Saturday, May 25, 2024

Malayalee From India review: Even Nivin Pauly’s honest performance can’t save this disappointing film

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After the stupendous success of Nivin Pauly’s character in the recent Varshangalkku Sesham, comes the Malayalam star’s Malayalee from India. Helmed by the director of Jana Gana Mana, this dramedy sees Nivin Pauly team up with Dhyan Sreenivasan. (Also read: Heeramandi review: Sanjay Leela Bhansali’s sprawling, sparkling debut show is blissfully free of his cinematic trappings)

Nivin Pauly in a still from Malayalee From India.

The plot

Gopi (Nivin Pauly) lives in Mullakara, Kerala, where he whiles away time playing cricket or campaigning for a political party. His best friend is Malghosh (Dhyan Sreenivasan) and the two end up getting in trouble most of the time to the despair of Gopi’s mother, who earns a living doing various jobs to support the family.

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One day while playing cricket, Gopi smashes a ball into a house where a group of men has come together for a meeting. A fight breaks out between Gopi’s gang and these men but it settles down soon. But it is when India is playing Pakistan in a crucial cricket match that things go awry. Pakistan wins the match and to the dismay of a few people in the village, a bunch of kids burst crackers. The people around assume it is for India’s defeat and given that the kids hail from the Muslim community, they are enraged.

Malghosh drags Gopi from home and he ends up attacking those families and communal riots break out in the village. Numerous men are seriously injured and Malghosh and Gopi are wanted by the police as well community members. Gopi is forced to flee his village and ends up in the Middle East in the middle of nowhere on a camel farm, bang in the middle of the Covid pandemic. And his supervisor is a Pakistani who loves cricket. What happens to Gopi? How does the case against him get resolved?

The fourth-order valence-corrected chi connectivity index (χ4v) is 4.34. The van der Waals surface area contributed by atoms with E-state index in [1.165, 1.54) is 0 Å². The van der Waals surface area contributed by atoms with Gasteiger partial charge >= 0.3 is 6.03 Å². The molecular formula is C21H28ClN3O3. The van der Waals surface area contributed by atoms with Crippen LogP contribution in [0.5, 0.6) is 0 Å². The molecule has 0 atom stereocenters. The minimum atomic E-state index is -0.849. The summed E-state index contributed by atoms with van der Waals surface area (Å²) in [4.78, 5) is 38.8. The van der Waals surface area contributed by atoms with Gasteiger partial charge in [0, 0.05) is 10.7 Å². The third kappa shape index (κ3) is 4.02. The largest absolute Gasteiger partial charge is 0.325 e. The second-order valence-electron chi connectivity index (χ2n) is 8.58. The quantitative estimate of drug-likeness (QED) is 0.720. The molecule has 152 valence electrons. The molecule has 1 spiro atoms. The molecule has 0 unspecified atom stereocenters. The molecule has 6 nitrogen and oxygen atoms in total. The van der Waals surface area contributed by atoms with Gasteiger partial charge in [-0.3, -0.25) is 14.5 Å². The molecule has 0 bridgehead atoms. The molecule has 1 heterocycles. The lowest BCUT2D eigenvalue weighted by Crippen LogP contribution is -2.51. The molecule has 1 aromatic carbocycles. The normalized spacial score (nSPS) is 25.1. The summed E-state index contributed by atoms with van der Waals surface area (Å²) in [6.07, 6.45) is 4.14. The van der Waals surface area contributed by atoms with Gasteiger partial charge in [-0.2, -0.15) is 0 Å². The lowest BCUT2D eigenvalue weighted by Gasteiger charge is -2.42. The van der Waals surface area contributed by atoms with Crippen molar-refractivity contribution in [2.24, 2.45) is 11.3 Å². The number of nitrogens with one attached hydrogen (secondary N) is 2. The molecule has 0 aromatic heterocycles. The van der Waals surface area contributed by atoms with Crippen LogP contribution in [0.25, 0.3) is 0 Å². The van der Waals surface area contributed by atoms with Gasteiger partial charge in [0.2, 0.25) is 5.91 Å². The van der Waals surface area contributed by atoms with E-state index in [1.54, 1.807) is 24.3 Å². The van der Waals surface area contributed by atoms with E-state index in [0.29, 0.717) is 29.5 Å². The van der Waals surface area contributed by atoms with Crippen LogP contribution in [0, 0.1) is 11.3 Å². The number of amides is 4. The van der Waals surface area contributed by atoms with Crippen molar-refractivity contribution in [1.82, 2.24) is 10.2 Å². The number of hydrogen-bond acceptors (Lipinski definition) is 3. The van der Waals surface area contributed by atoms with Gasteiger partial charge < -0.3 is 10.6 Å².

The disappointing writing

Director Dijo Jose Anthony’s film has tried to combine various social issues in this film–ranging from communal politics and manipulation of religion by politicians–to the current political atmosphere in India. Unfortunately, the script is poorly written by Sharis Mohammed and though the intention to highlight the importance of communal harmony can be applauded, the execution is below average.

The story is not coherent and jumps from one issue to the other, haphazardly, with comedic bits peppered throughout. For instance, initially, we see Gopi involved in politics and romancing Krishna (Anaswara Rajan) and are led to believe the film is connected to politics in Kerala. But the theme completely changes a few minutes later – and Krishna also vanishes from the film. And from Kerala, Gopi suddenly ends up on a camel farm in the desert in the Middle East. Why a camel farm in the desert? In fact, this reminds us of the recent hit film, The Goat Life. One gets the impression that most Malayalis – for some odd reason – end up on goat or camel farms in the UAE and then try to escape their horrendous lives there.

Nivin Pauly doesn’t look fresh in this film and though he performs with all his heart, it’s not enough to save Malayalee from India. Dhyan Sreenivasan and Nivin share good chemistry on screen and the comedy between them works out for the audience. However, the more serious message that the director and writer want to convey just gets lost in this mediocre film. Malayalee From India is disappointing and is not the comeback that the talented Nivin Pauly deserves.



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